2.00 oz. Mosaic (Whole 11.50% AA) @ Keg Hop
2.00 oz. Nelson Sauvin (Pellet, 12.00% AA) @ Keg Hop

Yeast
-------
White Labs WLP644 Saccharomyces "bruxellensis" Trois

Water Profile
----------------
Profile: Washington DC, Hoppy

Mash Schedule
------------------
Sacch Rest - 30 min @ 154F

Extras
--------
0.50 Whirlfloc @ 5 min.
0.50 tsp Yeast Nutrient @ 5 min.

Notes
-------
Split batch: hoppy hefeweizen with WY3068 and Citra/Amarillo, plus a Nelson/Mosaic NE-ish APA with Sacch Trois 644! The grains and hops listed are for this batch alone.

6/30/16 2 L starter of 3068. .5 L starter of 644.

7/2/16 stepped up the 644 to 2.5 L.

7/3/16 Minimal sparge with 50% dilution with distilled water 6 g each CaCl and gypsum, plus 2 tsp of phosphoric acid.

Chilled to 75F with ice-water recirculation. Pitched Left at 68F to cool for five hours before shaking to aerate and pitched a decanted 3L stir-plate starter.

7/6/16 Added first dose of dry hops, bagged and weighted.

7/13/16 Kegged with another dose of hops hanging in the keg. FG at 1.012 (75% AA, 4.6% ABV)

Trillium Cutting Tiles, Aslin Mind the Hop, and Alchemist Focal Banger.

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30 comments:

Glenn Reese said...

Looking forward to the hoppy hefeweizen tasting notes. I've never seen/heard of anyone else making one other than myself.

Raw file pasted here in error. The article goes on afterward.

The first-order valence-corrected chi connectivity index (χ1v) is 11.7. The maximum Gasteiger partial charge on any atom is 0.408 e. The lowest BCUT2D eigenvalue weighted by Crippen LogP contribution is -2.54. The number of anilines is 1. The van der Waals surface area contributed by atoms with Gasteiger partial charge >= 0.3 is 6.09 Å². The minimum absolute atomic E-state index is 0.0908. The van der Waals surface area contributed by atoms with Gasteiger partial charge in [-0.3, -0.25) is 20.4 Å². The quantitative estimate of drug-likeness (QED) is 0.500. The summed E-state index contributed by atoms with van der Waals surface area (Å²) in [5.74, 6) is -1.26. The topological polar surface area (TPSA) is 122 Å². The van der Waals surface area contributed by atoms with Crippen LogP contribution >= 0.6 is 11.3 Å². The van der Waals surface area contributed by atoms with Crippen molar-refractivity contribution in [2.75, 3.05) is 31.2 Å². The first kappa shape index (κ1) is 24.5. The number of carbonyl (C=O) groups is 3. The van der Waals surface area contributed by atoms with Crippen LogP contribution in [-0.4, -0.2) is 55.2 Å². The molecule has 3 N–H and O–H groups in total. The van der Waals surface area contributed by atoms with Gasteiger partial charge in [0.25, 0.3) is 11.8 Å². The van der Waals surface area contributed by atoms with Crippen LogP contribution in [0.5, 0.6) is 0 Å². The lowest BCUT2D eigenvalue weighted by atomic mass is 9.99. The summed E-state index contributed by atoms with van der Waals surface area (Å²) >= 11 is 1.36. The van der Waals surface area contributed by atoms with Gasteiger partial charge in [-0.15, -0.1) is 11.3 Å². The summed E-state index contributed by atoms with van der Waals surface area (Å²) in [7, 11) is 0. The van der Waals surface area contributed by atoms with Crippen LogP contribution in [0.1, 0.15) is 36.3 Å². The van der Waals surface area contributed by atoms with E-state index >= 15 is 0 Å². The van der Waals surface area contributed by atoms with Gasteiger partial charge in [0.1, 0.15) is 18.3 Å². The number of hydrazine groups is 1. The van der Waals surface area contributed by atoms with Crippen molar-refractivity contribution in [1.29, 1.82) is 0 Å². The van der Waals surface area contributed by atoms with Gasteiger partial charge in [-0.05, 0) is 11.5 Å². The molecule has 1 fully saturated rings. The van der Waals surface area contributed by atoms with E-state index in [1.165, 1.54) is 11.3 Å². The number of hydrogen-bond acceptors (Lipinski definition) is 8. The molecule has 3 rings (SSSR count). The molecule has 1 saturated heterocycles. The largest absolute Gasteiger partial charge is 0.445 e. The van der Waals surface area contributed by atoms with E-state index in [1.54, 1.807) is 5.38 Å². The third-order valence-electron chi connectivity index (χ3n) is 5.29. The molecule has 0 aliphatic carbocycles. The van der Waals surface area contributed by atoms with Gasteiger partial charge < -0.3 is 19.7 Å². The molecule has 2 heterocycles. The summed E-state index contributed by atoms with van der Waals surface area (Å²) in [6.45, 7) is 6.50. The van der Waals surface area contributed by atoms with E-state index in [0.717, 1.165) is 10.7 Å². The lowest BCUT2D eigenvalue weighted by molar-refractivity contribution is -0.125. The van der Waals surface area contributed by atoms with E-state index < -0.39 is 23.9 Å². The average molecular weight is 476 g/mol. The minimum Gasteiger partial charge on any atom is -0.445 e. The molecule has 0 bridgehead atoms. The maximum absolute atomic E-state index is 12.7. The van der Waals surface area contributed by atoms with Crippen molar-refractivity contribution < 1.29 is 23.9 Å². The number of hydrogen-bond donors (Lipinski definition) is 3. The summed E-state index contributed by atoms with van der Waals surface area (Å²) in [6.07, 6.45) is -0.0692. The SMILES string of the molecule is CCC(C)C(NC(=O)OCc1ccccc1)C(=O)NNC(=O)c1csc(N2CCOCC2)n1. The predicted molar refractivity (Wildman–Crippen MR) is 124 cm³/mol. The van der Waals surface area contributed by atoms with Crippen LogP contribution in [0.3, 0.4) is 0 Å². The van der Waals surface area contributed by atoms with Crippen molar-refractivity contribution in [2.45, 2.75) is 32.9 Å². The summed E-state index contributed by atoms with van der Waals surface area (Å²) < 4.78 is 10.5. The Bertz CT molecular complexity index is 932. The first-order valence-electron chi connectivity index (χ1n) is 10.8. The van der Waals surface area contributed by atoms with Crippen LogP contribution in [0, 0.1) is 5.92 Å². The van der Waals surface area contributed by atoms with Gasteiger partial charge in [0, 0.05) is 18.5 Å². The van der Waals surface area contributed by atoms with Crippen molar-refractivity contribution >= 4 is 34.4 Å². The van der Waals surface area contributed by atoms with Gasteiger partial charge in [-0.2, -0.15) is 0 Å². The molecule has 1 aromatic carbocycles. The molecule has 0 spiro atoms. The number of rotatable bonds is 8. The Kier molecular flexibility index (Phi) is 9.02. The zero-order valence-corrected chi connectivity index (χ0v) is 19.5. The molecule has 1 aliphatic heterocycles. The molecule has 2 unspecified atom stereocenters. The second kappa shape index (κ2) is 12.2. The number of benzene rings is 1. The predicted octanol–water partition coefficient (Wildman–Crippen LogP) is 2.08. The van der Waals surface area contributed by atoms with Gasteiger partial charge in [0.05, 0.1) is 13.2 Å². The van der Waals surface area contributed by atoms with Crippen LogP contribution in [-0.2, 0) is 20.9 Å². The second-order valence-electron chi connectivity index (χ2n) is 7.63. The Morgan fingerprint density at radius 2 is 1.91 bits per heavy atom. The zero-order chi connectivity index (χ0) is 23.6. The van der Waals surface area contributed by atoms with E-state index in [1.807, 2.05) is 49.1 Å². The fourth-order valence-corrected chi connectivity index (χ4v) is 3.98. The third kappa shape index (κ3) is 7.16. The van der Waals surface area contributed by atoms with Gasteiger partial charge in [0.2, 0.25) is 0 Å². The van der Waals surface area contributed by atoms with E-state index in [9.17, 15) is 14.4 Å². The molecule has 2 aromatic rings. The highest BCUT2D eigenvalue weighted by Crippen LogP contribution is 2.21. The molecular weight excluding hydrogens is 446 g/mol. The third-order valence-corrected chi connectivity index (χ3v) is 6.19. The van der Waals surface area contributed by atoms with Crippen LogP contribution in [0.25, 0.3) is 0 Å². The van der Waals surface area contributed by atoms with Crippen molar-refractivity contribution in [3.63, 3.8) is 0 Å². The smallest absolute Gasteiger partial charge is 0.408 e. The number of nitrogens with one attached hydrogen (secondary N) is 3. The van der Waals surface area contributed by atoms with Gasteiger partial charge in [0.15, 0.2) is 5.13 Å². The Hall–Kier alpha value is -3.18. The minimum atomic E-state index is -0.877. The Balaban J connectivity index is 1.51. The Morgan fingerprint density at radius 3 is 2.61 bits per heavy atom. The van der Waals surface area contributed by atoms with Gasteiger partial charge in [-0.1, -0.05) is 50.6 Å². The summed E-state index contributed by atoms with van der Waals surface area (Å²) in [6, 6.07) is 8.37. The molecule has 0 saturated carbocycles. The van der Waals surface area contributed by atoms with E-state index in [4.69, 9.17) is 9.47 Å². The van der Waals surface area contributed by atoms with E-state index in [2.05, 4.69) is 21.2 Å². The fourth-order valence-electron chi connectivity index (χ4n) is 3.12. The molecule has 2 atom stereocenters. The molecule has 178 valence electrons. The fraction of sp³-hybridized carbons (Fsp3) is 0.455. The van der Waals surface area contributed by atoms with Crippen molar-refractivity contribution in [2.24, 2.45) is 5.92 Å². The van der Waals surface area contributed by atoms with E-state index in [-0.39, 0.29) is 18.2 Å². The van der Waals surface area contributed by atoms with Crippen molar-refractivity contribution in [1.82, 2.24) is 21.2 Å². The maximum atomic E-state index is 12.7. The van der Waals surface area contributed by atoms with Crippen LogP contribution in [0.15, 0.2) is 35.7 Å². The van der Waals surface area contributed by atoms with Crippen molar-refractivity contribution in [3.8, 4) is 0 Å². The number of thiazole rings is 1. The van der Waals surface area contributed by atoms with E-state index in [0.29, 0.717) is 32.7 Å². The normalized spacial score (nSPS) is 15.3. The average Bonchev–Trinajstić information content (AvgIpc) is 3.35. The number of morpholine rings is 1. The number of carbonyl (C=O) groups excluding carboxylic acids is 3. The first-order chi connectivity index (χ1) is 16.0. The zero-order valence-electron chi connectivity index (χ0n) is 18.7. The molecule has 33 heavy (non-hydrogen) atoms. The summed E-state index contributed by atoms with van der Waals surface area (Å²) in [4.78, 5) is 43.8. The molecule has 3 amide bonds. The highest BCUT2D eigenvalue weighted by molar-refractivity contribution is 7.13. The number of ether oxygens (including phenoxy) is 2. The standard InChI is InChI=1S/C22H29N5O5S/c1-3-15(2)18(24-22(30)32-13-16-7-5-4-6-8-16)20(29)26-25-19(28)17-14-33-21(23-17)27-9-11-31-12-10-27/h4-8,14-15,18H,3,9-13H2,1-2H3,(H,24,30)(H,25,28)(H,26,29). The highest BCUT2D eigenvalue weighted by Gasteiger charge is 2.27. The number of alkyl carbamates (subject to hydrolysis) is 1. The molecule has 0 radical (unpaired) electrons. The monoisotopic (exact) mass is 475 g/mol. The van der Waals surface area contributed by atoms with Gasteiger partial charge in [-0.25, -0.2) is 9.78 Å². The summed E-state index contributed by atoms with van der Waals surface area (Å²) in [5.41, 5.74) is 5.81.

LivinOn2 said...

Looks tasty! Why no dry hop when you pitched the yeast?

The Mad Fermentationist (Mike) said...

I've brewed hoppy hefeweizens with Riwaka and Cascade/Amarillo years ago with great results! Originally inspired by New Glarus Crack'd Wheat!

I didn't find the finished beer benefited from dry hopping at the start of primary. It upped the hop aroma before my typical late-fermentation addition, but after that it was a wash. I think the whirlpool addition gives me the saturated flavor I'm looking for to compliment the big hop aroma from dry hopping later.

Marco B said...

I just got done with my own NEIPA using WLP644. I honestly can't tell if the yeast brought much to the table other than not floccing out, because (at least to me) 644 flavors aren't as obvious as the peach that Conan and the like can throw out.

I didn't shoot for that ratio of chlorine to sulphur. Have you found that the amount of chlorine is more important to that NEIPA profile rather than the ratio?

Jon Paquette said...

Sound great!